the mission. Bologna was a bit of a detour, but we got to meet the horse dentist guy this way

The hitch there was happening steadily but at no significant speed. We had to change many rides as most people could only take us maybe a 100 kilometres. The language barrier is a real problem for me in Italy, even though I've now improved a 1000% since the last time hitching through Italy, I mostly rely on mimics and giving some French or English words an Italian-sounding accent and hoping it will work. Speaking the language is the key, this way the ride can be an experience instead of just travel. Usually though, you will get rides with people more interesting in particular and they will speak another language. We got one with a French guy living in Italy working as a dentist for horses (!) and had an intense debate on politics, economy and life in general. While this is generally a topic reserved for evening beers when everyone feels a little smarter than usual, it's just exciting to hear different opinions from different people. And he even changed his course so he could take us further down our path! Legend.
one of the most random meetings ever. Big ups you!

It was getting late though and we weren't advancing as we hoped for. In essence hitching is a game of lucky coincidences, while the hiker tries to increase the chance of it happening. Well, we could have expected this or something similar given the amount of Slovenian people heading to climb in Oltre Finale (Albenga). Somewhere around Alessandria in a petrol station, a car pulled over with the best crew of friends. A few hitches later and we ourselves made it to Albenga and thus ended up in an unexpectedly cosy night for a hitchhiker.
we are not wet, smelly and dirty! something wrong?

This then turned into a few days since the climbing here was that good. However, Tuesday afternoon we paced ourselves up again. After getting benighted and forced to camp somewhere in the French hillsides, only kilometres away from Verdon, we reached our destination on Wednesday morning and finally got to feel all that glorious air beneath!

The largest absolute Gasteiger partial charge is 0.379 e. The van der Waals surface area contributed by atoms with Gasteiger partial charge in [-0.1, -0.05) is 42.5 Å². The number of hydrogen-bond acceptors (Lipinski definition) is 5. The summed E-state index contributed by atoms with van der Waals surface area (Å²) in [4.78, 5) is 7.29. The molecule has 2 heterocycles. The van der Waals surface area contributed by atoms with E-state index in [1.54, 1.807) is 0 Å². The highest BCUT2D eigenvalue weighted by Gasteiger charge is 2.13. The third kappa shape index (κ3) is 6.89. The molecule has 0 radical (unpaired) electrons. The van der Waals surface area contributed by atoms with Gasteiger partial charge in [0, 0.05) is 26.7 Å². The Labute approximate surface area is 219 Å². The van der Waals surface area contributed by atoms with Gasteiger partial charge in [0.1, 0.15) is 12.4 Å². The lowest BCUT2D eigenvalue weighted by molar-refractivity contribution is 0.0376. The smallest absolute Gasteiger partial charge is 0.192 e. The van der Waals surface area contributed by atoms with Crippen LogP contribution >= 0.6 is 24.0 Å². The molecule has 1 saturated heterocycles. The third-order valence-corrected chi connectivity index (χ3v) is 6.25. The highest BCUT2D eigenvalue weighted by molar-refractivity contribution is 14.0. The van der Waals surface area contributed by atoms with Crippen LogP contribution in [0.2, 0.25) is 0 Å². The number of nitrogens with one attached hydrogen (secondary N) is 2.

the French countryside north of Nice

the 'falaise de l'Escales' - dreamt of seeing this for long enough

What we climbed, how I got scared while dangling above the void with vultures looking upon and how the infamous 'Verdon manouever' and prussik-climbing came in handy is another story. I also got to satisfy my 'climbing history-geek' side with trying one of the J-B Tribout classic from year 87' and I am so psyched on this. More on that some other time.

Finally, the trip back was memorable in its own right, too. We escaped the rain in Verdon and were travelling fast, until it all came to a stop in Antibes. One more benightment and our morale was low. Next morning we were saved by a Serbian truck driver who was going all the way to Sežana. It was a pleasant, whole day ride and we experienced that true Serbian hospitaility even despite being crammed with all our stuff into a cabin of a truck. Chit-chatting on everything from world war 2 history to Novak Đokovič and vegan diets the day melted into a swirl of passing cars and smelly, tourist filled Autogrills as we travelled along with 25 tons of other lemons. We made it back home! I ticked one of my climber's life goals: the pilgrimage to Verdon :)
life gave us lemons